Capote’s early career as a writer was blessed. His books were well received, and several of them, including The Grass Harp (1951) and Breakfast at Tiffany’s (1958), were adapted for the stage or screen. His forays into play- and screenwriting got mixed notices, though the two films he scripted (Beat the Devil and The Innocents, based on Henry James’s The Turn of the Screw) stand as classics. With Beat the Devil he created a genre of his own: the modernist screwball comedy.

His private life (for Capote that may have been a contradiction in terms) was similarly rewarding. Throughout the 40s and 50s he had several long-term relationships, the first with Newton Arvin, a scholar and literary biographer, and later with Jack Dunphy, an actor and writer he remained close to throughout his life. Each of his romances is well documented here, and only occasionally do their various ups and downs become tiresome. Minutiae serve Clarke’s subject well; the juicy anecdotes and literary feuds (with McCullers, Vidal, Tennessee Williams, and Jacqueline Susann) were the stuff of life for Capote, and they compel the reader through this nearly 600-page book.

The turning point in Capote’s life came with In Cold Blood. In The Muses Are Heard (an on-the-scene report of a traveling American production of Porgy and Bess in the USSR), Capote helped define what later came to be called New Journalism. He was one of the first important literary figures of our time to see the possibilities inherent in nonfiction. “I like the feeling that something is happening beyond and about me and I can do nothing about it,” he told a reporter. “I like having the truth be the truth so I can’t change it.” Hooked on reality, Capote began to fish about for a story. “Suddenly the newspapers all came alive,” he told his friend Glenway Wescott, “and I realized that I was in terrible trouble as a fiction writer.”

This “terrible trouble” led him to the murders in Holcomb, where a God-fearing farming family was slaughtered for no apparent reason. For the next six years the story was his obsession: he infiltrated the townsfolk, became friends with the killers–and waited for their execution so he could finish his story. The results (first serialized in the New Yorker) were a sensation; people awaited each installment the way earlier generation’s of readers had awaited the latest chapter from Dickens or Twain.

Already well known, Capote’s name became a household word. He crowned his success with his Black and White Ball, a celebrity bash of Olympian proportions. “The guest list,” his friend Leo Lerman joked, “reads like an international list for the guillotine.” An apt and ironic aside, that, given that the reason for all this partying was the publication of a book that ended in the execution of two of its main characters–an execution that Capote had witnessed and had even wished for.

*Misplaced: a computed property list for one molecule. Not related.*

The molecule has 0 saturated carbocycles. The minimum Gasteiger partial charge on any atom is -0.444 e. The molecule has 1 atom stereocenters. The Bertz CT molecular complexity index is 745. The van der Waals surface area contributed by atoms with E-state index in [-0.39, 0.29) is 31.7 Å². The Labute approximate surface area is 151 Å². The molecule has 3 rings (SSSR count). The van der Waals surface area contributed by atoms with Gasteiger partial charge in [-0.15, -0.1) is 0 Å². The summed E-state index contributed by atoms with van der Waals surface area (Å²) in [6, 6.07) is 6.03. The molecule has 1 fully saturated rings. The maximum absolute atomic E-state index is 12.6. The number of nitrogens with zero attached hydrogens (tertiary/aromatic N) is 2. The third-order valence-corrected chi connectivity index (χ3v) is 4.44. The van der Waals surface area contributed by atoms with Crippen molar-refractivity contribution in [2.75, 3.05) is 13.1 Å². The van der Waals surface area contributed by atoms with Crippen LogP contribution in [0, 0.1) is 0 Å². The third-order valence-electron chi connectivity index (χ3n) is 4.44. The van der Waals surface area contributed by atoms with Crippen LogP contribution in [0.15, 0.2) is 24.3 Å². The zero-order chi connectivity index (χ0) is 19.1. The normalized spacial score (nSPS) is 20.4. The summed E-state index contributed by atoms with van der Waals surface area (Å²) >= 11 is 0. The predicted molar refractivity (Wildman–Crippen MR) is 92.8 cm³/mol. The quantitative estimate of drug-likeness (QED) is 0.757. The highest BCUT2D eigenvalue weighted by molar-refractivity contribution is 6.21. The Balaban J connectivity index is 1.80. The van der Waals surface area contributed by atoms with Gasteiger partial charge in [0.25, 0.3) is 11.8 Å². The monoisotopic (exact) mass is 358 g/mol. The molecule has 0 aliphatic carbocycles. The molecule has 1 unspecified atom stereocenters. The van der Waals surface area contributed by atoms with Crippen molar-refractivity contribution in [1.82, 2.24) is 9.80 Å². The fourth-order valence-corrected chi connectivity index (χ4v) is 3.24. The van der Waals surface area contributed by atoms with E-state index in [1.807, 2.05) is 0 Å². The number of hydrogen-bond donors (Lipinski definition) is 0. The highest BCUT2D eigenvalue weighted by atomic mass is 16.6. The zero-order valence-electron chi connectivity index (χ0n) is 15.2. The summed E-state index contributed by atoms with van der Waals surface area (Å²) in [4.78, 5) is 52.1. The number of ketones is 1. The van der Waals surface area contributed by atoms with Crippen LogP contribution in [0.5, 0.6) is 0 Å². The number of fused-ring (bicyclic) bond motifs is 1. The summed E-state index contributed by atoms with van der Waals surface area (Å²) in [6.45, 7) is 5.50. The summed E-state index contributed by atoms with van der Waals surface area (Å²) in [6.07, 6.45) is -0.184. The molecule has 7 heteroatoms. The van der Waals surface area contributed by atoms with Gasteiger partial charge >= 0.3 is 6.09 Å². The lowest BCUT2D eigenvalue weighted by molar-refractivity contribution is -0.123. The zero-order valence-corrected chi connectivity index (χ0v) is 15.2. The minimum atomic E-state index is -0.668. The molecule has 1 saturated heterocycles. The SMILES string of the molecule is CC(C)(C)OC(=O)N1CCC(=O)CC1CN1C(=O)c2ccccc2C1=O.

But the hangings effectively ended Capote’s life; his biggest success proved to be his downfall. “No one will ever know what In Cold Blood took out of me,” he said. “It nearly killed me. I think, in a way, it did kill me.”

Capote had looked long and hard at the dark side of American life. He had witnessed, up close, a different kind of outsider than the ones he had known and been, and it shook his very foundations. In the end, as Michael Herr said of the Vietnam war, the story covered him.

The last 150 pages of this biography are not an easy read. In the decade and a half following the publication of In Cold Blood, Capote wasted his energies, though he did produce a handful of good stories, fictional and journalistic. With the publication of “La Cote Basque” in Esquire in 1976, he cut himself off from the rich and famous set that had so adored him. The story was a thinly veiled roman a clef starring the rich goddesses–Lee Radziwill, Babe Paley, Slim Hayward–he had befriended, and it cost him socially.

In the wake of the uproar, Capote became a caricature of himself, appearing on talk shows besotted, reading incoherently at colleges, being arrested for drunk driving. His final years are told in a litany of faceless lovers and detox clinics. When Capote finally died at Joanne Carson’s house, it was a relief to everyone, especially himself.

Clarke does not force too many interpretations of Capote’s motivations on us, much to his credit, and the little psychologizing he does about Capote’s downfall (the abandoned child seeking approval, the hurt child lashing out at those who love him) seems fair. By and large, Clarke lets the reader draw his own conclusions.

In the end, we are left contemplating the place of the artist in the world of celebrity. Would Jane Austen have done the Tonight Show? Would Edith Wharton have appeared in films?

Years ago, the story goes, Norman Mailer was at a Hollywood bash, ostensibly researching The Deer Park, when a sullen Marlon Brando brushed past him, on his way out the door. “Mailer,” Brando exclaimed, “what are you doing here? You should be home, writing your next book.”

But then what would he have written about?

Capote: A Biography by Gerald Clarke, Simon & Schuster, $22.95.

Art accompanying story in printed newspaper (not available in this archive): illustration/Tony Griff.